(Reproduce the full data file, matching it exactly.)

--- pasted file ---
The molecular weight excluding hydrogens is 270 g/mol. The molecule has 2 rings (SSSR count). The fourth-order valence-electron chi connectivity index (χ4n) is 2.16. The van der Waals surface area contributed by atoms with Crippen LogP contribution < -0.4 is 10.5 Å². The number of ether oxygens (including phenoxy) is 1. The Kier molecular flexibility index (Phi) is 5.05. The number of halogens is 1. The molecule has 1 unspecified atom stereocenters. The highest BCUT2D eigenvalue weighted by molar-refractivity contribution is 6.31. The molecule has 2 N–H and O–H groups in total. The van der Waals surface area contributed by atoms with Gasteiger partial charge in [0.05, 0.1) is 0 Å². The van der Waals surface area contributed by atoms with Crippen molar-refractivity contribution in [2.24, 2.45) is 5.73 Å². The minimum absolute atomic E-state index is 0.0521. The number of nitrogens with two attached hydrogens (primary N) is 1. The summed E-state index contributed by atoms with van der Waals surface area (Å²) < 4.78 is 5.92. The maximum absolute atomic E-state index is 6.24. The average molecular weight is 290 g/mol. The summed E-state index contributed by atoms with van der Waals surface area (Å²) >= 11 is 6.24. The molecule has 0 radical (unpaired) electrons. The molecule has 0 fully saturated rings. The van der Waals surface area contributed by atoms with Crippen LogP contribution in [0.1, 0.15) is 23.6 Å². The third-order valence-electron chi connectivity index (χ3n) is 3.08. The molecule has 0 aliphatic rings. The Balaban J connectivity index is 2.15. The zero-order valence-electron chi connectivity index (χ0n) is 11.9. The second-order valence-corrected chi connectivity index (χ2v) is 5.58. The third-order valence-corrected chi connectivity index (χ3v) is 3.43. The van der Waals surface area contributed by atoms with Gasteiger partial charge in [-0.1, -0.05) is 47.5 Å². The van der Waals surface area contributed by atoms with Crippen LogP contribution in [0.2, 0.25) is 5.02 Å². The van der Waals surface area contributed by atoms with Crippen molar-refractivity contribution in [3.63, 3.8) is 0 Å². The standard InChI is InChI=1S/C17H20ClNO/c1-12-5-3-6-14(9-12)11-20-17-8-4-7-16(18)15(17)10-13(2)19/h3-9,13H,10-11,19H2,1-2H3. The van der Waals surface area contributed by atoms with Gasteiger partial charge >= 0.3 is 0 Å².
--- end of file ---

The molecular weight excluding hydrogens is 270 g/mol. The molecule has 2 rings (SSSR count). The fourth-order valence-electron chi connectivity index (χ4n) is 2.16. The van der Waals surface area contributed by atoms with Crippen LogP contribution < -0.4 is 10.5 Å². The number of ether oxygens (including phenoxy) is 1. The Kier molecular flexibility index (Phi) is 5.05. The number of halogens is 1. The molecule has 1 unspecified atom stereocenters. The highest BCUT2D eigenvalue weighted by molar-refractivity contribution is 6.31. The molecule has 2 N–H and O–H groups in total. The van der Waals surface area contributed by atoms with Gasteiger partial charge in [0.05, 0.1) is 0 Å². The van der Waals surface area contributed by atoms with Crippen molar-refractivity contribution in [2.24, 2.45) is 5.73 Å². The minimum absolute atomic E-state index is 0.0521. The number of nitrogens with two attached hydrogens (primary N) is 1. The summed E-state index contributed by atoms with van der Waals surface area (Å²) < 4.78 is 5.92. The maximum absolute atomic E-state index is 6.24. The average molecular weight is 290 g/mol. The summed E-state index contributed by atoms with van der Waals surface area (Å²) >= 11 is 6.24. The molecule has 0 radical (unpaired) electrons. The molecule has 0 fully saturated rings. The van der Waals surface area contributed by atoms with Crippen LogP contribution in [0.1, 0.15) is 23.6 Å². The third-order valence-electron chi connectivity index (χ3n) is 3.08. The molecule has 0 aliphatic rings. The Balaban J connectivity index is 2.15. The zero-order valence-electron chi connectivity index (χ0n) is 11.9. The second-order valence-corrected chi connectivity index (χ2v) is 5.58. The third-order valence-corrected chi connectivity index (χ3v) is 3.43. The van der Waals surface area contributed by atoms with Gasteiger partial charge in [-0.1, -0.05) is 47.5 Å². The van der Waals surface area contributed by atoms with Crippen LogP contribution in [0.2, 0.25) is 5.02 Å². The van der Waals surface area contributed by atoms with Crippen molar-refractivity contribution in [3.63, 3.8) is 0 Å². The standard InChI is InChI=1S/C17H20ClNO/c1-12-5-3-6-14(9-12)11-20-17-8-4-7-16(18)15(17)10-13(2)19/h3-9,13H,10-11,19H2,1-2H3. The van der Waals surface area contributed by atoms with Gasteiger partial charge >= 0.3 is 0 Å².